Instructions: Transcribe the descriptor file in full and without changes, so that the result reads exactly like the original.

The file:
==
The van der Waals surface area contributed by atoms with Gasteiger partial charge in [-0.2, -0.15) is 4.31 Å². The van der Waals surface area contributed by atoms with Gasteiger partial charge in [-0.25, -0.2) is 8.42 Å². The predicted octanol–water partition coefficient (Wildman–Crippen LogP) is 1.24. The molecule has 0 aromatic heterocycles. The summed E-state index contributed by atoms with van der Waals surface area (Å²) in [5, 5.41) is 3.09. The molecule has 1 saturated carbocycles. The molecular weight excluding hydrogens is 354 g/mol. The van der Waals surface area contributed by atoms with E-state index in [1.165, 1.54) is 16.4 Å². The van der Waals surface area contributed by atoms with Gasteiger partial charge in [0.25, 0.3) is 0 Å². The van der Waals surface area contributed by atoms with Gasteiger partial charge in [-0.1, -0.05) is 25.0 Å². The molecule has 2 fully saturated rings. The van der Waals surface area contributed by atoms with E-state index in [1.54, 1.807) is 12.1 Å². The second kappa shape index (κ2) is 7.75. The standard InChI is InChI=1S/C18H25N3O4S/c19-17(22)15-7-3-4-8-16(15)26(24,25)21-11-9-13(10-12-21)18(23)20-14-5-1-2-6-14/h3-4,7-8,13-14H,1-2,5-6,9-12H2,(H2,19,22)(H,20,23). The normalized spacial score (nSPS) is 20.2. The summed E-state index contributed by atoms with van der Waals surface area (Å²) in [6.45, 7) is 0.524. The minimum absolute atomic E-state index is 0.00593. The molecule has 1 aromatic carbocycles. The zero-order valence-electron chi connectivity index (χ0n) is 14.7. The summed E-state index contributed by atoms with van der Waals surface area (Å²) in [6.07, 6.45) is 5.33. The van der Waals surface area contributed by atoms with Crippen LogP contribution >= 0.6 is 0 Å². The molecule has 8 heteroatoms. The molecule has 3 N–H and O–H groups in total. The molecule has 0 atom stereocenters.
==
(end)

The van der Waals surface area contributed by atoms with Gasteiger partial charge in [-0.2, -0.15) is 4.31 Å². The van der Waals surface area contributed by atoms with Gasteiger partial charge in [-0.25, -0.2) is 8.42 Å². The predicted octanol–water partition coefficient (Wildman–Crippen LogP) is 1.24. The molecule has 0 aromatic heterocycles. The summed E-state index contributed by atoms with van der Waals surface area (Å²) in [5, 5.41) is 3.09. The molecule has 1 saturated carbocycles. The molecular weight excluding hydrogens is 354 g/mol. The van der Waals surface area contributed by atoms with E-state index in [1.165, 1.54) is 16.4 Å². The van der Waals surface area contributed by atoms with Gasteiger partial charge in [0.25, 0.3) is 0 Å². The van der Waals surface area contributed by atoms with Gasteiger partial charge in [-0.1, -0.05) is 25.0 Å². The molecule has 2 fully saturated rings. The van der Waals surface area contributed by atoms with E-state index in [1.54, 1.807) is 12.1 Å². The second kappa shape index (κ2) is 7.75. The standard InChI is InChI=1S/C18H25N3O4S/c19-17(22)15-7-3-4-8-16(15)26(24,25)21-11-9-13(10-12-21)18(23)20-14-5-1-2-6-14/h3-4,7-8,13-14H,1-2,5-6,9-12H2,(H2,19,22)(H,20,23). The normalized spacial score (nSPS) is 20.2. The summed E-state index contributed by atoms with van der Waals surface area (Å²) in [6.45, 7) is 0.524. The minimum absolute atomic E-state index is 0.00593. The molecule has 1 aromatic carbocycles. The zero-order valence-electron chi connectivity index (χ0n) is 14.7. The summed E-state index contributed by atoms with van der Waals surface area (Å²) in [6.07, 6.45) is 5.33. The van der Waals surface area contributed by atoms with Crippen LogP contribution >= 0.6 is 0 Å². The molecule has 8 heteroatoms. The molecule has 3 N–H and O–H groups in total. The molecule has 0 atom stereocenters.